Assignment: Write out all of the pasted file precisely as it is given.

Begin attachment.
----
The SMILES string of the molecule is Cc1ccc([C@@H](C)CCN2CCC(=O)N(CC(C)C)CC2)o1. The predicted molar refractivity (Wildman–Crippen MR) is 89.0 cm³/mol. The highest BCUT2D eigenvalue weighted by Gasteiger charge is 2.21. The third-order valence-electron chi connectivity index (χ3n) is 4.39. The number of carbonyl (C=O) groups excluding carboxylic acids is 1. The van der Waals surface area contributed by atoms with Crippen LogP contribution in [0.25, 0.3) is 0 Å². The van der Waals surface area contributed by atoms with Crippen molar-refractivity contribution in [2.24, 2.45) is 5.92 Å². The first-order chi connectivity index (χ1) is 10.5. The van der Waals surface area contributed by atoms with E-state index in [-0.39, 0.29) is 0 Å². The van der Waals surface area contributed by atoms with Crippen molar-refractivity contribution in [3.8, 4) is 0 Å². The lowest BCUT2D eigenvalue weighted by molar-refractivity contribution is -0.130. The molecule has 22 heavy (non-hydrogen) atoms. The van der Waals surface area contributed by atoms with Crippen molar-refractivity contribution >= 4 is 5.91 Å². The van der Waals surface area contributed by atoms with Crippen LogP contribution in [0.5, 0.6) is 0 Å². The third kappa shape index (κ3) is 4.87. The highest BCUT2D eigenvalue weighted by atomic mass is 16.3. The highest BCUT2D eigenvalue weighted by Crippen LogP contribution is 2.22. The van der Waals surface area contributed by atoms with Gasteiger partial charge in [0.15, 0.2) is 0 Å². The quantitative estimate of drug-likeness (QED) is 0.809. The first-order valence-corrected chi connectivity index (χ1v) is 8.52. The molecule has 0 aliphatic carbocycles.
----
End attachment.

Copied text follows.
The SMILES string of the molecule is Cc1ccc([C@@H](C)CCN2CCC(=O)N(CC(C)C)CC2)o1. The predicted molar refractivity (Wildman–Crippen MR) is 89.0 cm³/mol. The highest BCUT2D eigenvalue weighted by Gasteiger charge is 2.21. The third-order valence-electron chi connectivity index (χ3n) is 4.39. The number of carbonyl (C=O) groups excluding carboxylic acids is 1. The van der Waals surface area contributed by atoms with Crippen LogP contribution in [0.25, 0.3) is 0 Å². The van der Waals surface area contributed by atoms with Crippen molar-refractivity contribution in [2.24, 2.45) is 5.92 Å². The first-order chi connectivity index (χ1) is 10.5. The van der Waals surface area contributed by atoms with E-state index in [-0.39, 0.29) is 0 Å². The van der Waals surface area contributed by atoms with Crippen molar-refractivity contribution in [3.8, 4) is 0 Å². The lowest BCUT2D eigenvalue weighted by molar-refractivity contribution is -0.130. The molecule has 22 heavy (non-hydrogen) atoms. The van der Waals surface area contributed by atoms with Crippen molar-refractivity contribution >= 4 is 5.91 Å². The van der Waals surface area contributed by atoms with Crippen LogP contribution in [0.5, 0.6) is 0 Å². The third kappa shape index (κ3) is 4.87. The highest BCUT2D eigenvalue weighted by atomic mass is 16.3. The highest BCUT2D eigenvalue weighted by Crippen LogP contribution is 2.22. The van der Waals surface area contributed by atoms with Gasteiger partial charge in [0.15, 0.2) is 0 Å². The quantitative estimate of drug-likeness (QED) is 0.809. The first-order valence-corrected chi connectivity index (χ1v) is 8.52. The molecule has 0 aliphatic carbocycles.